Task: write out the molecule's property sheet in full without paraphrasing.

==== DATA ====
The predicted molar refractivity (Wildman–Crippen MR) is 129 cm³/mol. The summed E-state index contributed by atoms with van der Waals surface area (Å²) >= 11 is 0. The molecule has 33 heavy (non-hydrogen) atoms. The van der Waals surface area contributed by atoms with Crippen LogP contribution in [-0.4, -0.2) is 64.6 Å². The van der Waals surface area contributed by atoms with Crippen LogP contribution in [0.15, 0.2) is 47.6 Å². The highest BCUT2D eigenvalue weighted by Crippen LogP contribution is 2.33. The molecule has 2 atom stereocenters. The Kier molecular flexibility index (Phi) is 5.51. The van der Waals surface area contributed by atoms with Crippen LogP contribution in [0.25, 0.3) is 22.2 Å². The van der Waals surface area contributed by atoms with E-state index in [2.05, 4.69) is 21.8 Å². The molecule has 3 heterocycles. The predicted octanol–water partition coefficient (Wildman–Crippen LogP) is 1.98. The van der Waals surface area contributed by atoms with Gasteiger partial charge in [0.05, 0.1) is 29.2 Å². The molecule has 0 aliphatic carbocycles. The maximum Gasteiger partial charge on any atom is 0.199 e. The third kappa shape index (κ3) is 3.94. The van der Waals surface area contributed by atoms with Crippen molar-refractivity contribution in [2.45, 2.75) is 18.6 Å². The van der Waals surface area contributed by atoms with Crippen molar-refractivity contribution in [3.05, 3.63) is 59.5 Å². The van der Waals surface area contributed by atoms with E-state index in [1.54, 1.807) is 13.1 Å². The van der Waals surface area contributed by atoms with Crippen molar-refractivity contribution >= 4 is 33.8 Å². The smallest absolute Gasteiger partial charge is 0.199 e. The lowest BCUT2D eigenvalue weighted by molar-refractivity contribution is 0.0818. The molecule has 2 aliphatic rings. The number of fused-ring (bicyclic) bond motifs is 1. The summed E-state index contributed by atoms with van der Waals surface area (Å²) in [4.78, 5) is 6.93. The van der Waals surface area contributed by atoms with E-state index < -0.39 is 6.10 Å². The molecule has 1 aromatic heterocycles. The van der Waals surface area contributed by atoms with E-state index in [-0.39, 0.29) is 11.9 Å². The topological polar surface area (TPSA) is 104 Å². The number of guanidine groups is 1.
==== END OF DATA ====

The predicted molar refractivity (Wildman–Crippen MR) is 129 cm³/mol. The summed E-state index contributed by atoms with van der Waals surface area (Å²) >= 11 is 0. The molecule has 33 heavy (non-hydrogen) atoms. The van der Waals surface area contributed by atoms with Crippen LogP contribution in [-0.4, -0.2) is 64.6 Å². The van der Waals surface area contributed by atoms with Crippen LogP contribution in [0.15, 0.2) is 47.6 Å². The highest BCUT2D eigenvalue weighted by Crippen LogP contribution is 2.33. The molecule has 2 atom stereocenters. The Kier molecular flexibility index (Phi) is 5.51. The van der Waals surface area contributed by atoms with Crippen LogP contribution in [0.25, 0.3) is 22.2 Å². The van der Waals surface area contributed by atoms with E-state index in [2.05, 4.69) is 21.8 Å². The molecule has 3 heterocycles. The predicted octanol–water partition coefficient (Wildman–Crippen LogP) is 1.98. The van der Waals surface area contributed by atoms with Gasteiger partial charge in [0.05, 0.1) is 29.2 Å². The molecule has 0 aliphatic carbocycles. The maximum Gasteiger partial charge on any atom is 0.199 e. The third kappa shape index (κ3) is 3.94. The van der Waals surface area contributed by atoms with Crippen molar-refractivity contribution in [2.45, 2.75) is 18.6 Å². The van der Waals surface area contributed by atoms with Crippen molar-refractivity contribution in [3.05, 3.63) is 59.5 Å². The van der Waals surface area contributed by atoms with E-state index in [1.54, 1.807) is 13.1 Å². The van der Waals surface area contributed by atoms with Crippen molar-refractivity contribution >= 4 is 33.8 Å². The smallest absolute Gasteiger partial charge is 0.199 e. The lowest BCUT2D eigenvalue weighted by molar-refractivity contribution is 0.0818. The molecule has 2 aliphatic rings. The number of fused-ring (bicyclic) bond motifs is 1. The summed E-state index contributed by atoms with van der Waals surface area (Å²) in [4.78, 5) is 6.93. The van der Waals surface area contributed by atoms with E-state index < -0.39 is 6.10 Å². The molecule has 1 aromatic heterocycles. The van der Waals surface area contributed by atoms with E-state index in [-0.39, 0.29) is 11.9 Å². The topological polar surface area (TPSA) is 104 Å². The number of guanidine groups is 1.